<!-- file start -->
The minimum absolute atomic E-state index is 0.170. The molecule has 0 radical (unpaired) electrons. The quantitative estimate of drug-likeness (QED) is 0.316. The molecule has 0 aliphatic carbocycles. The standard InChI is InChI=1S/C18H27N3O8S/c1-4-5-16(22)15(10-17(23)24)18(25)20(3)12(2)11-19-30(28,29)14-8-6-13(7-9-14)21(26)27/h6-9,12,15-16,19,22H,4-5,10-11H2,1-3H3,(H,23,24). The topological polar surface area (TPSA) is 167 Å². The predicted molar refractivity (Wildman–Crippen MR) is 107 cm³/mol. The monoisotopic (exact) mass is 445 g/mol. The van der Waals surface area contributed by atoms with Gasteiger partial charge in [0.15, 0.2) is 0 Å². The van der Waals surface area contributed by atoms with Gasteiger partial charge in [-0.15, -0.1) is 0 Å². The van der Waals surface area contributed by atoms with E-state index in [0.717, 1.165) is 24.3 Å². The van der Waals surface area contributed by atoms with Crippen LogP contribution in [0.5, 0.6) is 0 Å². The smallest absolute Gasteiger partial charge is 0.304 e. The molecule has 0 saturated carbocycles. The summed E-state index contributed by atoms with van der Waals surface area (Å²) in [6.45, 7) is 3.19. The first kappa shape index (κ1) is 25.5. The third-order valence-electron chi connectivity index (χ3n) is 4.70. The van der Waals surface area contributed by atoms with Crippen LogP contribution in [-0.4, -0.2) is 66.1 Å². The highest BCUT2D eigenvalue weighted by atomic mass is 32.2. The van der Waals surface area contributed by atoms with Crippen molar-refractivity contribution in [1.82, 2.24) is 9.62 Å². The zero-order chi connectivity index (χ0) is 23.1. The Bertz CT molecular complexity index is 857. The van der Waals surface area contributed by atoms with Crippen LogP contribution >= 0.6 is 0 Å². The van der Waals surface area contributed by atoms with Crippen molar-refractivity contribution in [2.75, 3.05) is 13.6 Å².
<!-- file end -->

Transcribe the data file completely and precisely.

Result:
The minimum absolute atomic E-state index is 0.170. The molecule has 0 radical (unpaired) electrons. The quantitative estimate of drug-likeness (QED) is 0.316. The molecule has 0 aliphatic carbocycles. The standard InChI is InChI=1S/C18H27N3O8S/c1-4-5-16(22)15(10-17(23)24)18(25)20(3)12(2)11-19-30(28,29)14-8-6-13(7-9-14)21(26)27/h6-9,12,15-16,19,22H,4-5,10-11H2,1-3H3,(H,23,24). The topological polar surface area (TPSA) is 167 Å². The predicted molar refractivity (Wildman–Crippen MR) is 107 cm³/mol. The monoisotopic (exact) mass is 445 g/mol. The van der Waals surface area contributed by atoms with Gasteiger partial charge in [0.15, 0.2) is 0 Å². The van der Waals surface area contributed by atoms with Gasteiger partial charge in [-0.15, -0.1) is 0 Å². The van der Waals surface area contributed by atoms with E-state index in [0.717, 1.165) is 24.3 Å². The van der Waals surface area contributed by atoms with Crippen LogP contribution in [0.5, 0.6) is 0 Å². The smallest absolute Gasteiger partial charge is 0.304 e. The molecule has 0 saturated carbocycles. The summed E-state index contributed by atoms with van der Waals surface area (Å²) in [6.45, 7) is 3.19. The first kappa shape index (κ1) is 25.5. The third-order valence-electron chi connectivity index (χ3n) is 4.70. The van der Waals surface area contributed by atoms with Crippen LogP contribution in [-0.4, -0.2) is 66.1 Å². The highest BCUT2D eigenvalue weighted by atomic mass is 32.2. The van der Waals surface area contributed by atoms with Crippen molar-refractivity contribution in [1.82, 2.24) is 9.62 Å². The zero-order chi connectivity index (χ0) is 23.1. The Bertz CT molecular complexity index is 857. The van der Waals surface area contributed by atoms with Crippen LogP contribution >= 0.6 is 0 Å². The van der Waals surface area contributed by atoms with Crippen molar-refractivity contribution in [2.75, 3.05) is 13.6 Å².